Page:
“Earlier this year, I graduated from UCL with a first-class degree in statistics, economics and finance. I spent six months on a work placement with Whiles Accounting as part of my degree. The experience I gained at Whiles piqued my interest in risk management, which led me to look into the possibility of working for KPMG. I am excited about the chance to work with your risk management department.”
(Similar questions: “Tell me about a time you failed”; “Have you ever made a mistake in your career?”; “Tell me about a time you bounced back from failure.”)
The partner is looking for a significant failure here – not getting a B when you thought you’d get an A in your GCSEs.
The key is to show that you are able to evaluate the situation. Did you pick yourself up and learn from the mishap? Did you get feedback from your superior?
Talk the partner through how your mistake actually made you better at what you do.
“While on a work placement, I was asked to cancel a client meeting on behalf of my supervisor. I sent an email to the client and didn’t think any more of it. Later that day, I was called in to see my supervisor who informed me that the client had turned up to the cancelled lunch meeting.
"I learned the importance of communication and, in this instance, ensuring that an email of this sort was acknowledged. I personally phoned the client the next day and apologised for my mistake.”
Case studies aren’t about getting the answer right – there is often no right answer. The partner interviewing you will be focusing on whether your approach is logical and structured.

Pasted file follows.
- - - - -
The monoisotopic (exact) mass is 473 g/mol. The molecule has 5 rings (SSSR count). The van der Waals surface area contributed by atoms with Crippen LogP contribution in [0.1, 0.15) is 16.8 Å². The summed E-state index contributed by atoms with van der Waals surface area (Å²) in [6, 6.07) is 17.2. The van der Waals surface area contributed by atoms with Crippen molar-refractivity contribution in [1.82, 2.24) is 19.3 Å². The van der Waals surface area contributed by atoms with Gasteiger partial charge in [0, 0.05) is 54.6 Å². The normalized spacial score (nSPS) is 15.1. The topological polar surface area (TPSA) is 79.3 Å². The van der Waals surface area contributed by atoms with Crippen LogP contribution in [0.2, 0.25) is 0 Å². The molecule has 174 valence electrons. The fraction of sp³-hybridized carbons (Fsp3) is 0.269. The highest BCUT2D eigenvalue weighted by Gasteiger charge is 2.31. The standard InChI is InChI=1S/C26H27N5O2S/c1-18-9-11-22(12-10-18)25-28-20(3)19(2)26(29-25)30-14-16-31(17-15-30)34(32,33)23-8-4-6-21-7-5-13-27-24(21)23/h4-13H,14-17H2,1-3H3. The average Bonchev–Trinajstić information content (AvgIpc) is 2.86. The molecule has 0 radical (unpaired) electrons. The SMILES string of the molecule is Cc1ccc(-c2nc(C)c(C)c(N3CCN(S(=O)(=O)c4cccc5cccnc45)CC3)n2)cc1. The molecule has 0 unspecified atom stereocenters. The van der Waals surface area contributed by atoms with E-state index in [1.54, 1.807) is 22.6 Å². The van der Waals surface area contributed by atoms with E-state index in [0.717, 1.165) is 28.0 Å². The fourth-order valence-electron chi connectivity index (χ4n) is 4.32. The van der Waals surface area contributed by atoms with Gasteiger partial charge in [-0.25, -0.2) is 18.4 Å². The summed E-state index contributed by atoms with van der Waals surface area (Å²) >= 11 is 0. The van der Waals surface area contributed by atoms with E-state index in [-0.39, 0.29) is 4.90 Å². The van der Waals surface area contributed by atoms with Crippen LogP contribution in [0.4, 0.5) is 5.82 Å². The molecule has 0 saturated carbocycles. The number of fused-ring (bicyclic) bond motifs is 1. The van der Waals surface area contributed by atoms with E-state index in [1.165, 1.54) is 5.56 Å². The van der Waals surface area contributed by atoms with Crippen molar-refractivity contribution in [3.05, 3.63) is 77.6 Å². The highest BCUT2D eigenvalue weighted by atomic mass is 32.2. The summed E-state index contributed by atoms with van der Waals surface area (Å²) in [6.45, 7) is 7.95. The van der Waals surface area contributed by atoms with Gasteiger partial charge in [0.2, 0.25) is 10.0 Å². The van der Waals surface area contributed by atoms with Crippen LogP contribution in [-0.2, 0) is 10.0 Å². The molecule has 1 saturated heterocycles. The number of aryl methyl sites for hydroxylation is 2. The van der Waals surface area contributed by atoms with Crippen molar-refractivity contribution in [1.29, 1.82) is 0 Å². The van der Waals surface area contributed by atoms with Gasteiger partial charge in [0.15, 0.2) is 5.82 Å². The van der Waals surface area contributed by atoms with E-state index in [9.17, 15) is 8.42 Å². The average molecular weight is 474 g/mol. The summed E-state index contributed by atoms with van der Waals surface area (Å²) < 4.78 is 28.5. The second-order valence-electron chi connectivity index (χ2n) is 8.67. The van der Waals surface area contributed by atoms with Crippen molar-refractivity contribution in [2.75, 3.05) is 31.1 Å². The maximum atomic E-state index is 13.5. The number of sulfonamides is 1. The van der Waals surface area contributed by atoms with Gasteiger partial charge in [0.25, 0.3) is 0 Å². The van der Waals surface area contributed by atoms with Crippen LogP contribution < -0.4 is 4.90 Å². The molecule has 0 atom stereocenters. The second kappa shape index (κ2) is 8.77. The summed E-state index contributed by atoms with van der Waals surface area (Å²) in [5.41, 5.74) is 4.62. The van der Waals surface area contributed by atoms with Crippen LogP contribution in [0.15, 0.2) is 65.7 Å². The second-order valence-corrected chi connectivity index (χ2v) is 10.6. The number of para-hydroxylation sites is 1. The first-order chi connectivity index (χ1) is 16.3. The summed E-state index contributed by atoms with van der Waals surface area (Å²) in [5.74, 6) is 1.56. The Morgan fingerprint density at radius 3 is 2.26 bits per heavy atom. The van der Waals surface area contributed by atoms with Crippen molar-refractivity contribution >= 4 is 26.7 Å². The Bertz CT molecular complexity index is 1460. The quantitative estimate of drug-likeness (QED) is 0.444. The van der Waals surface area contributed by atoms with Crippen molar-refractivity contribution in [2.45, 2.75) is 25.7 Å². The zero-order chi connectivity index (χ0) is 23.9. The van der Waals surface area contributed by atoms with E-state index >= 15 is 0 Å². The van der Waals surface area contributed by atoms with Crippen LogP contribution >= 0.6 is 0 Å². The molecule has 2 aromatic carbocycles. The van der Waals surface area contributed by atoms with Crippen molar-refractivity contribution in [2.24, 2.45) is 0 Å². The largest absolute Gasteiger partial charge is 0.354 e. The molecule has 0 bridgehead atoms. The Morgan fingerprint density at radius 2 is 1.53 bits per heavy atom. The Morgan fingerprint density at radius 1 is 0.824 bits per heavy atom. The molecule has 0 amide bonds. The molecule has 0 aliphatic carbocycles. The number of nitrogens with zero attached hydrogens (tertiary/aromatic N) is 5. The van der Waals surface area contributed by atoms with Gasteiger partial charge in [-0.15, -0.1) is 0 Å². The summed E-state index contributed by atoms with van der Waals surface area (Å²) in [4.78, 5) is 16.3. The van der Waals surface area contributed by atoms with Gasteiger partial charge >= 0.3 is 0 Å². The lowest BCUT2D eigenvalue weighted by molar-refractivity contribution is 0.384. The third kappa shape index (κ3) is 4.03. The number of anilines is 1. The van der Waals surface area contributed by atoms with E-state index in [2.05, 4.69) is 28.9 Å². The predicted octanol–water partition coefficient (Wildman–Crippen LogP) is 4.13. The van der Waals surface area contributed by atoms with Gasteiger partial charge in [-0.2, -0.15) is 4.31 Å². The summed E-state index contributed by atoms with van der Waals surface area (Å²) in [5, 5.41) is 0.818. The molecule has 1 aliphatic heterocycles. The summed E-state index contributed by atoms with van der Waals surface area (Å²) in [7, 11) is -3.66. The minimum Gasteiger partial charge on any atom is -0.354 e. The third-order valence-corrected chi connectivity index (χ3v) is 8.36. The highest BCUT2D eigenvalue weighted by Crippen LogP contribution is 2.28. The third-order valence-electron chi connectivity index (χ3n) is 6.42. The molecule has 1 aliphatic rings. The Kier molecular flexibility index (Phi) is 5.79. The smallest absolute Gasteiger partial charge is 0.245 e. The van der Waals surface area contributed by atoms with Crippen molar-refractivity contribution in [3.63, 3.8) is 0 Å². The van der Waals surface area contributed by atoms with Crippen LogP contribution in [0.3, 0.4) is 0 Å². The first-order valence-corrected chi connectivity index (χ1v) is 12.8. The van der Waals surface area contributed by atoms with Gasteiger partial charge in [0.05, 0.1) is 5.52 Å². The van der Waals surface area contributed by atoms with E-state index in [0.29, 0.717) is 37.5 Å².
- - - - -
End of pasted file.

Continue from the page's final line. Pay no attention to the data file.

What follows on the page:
They will assess whether or not you can articulate your thought process, analyse the situation, identify the key elements and come to a well considered conclusion.
Depending on the case study, you may be expected to employ a business analysis framework to help you reach your answer – like SWOT or the four Ps of Marketing, for example.
If you have applied for a role in audit or cybersecurity, for example, you may be asked a technical question in your partner interview.
The best way to prepare for a potential technical question is to revise; look back over the notes for your final exams.
You can also use your network – you might have contacts who have previously had ‘Big Four’ partner interviews and can tell you more about the questions they were asked.
Online forums, such as WikiJob's, can be extremely useful – you might find documented experiences from other people who have been interviewed by the same company.
The partner wants to see the real you – don’t leave your personality at the door.
Despite this being the final interview in the process, it doesn’t have to be the most nerve-wracking. You were already tested in the previous interviews and the company has clearly seen something in you, so be confident and personable.
Preparation for a partner interview is key to being successful. Do as much background research as possible:
Much of the information you need to know should be available on the company’s website or in the national news.
Check common interview questions and practise replying. You might think you know why you want to join the firm – but it’s very different thinking something to actually articulating a concise, powerful answer in a pressurised situation.
Despite a partner interview being more about assessing your personality than anything else, it is still an interview and you may be up against a large pool of people going for a small number of positions.
To be successful, practise as much as possible so you feel calm and prepared on the day; the only way the partner will be able to see the real you is if you are relaxed.
By arming yourself with knowledge about the company, examples of how you have dealt with different situations in the workplace (or at university) and revising any technical data you would be expected to know, you give yourself the best chance.
You may be interested in these other articles on WikiJob: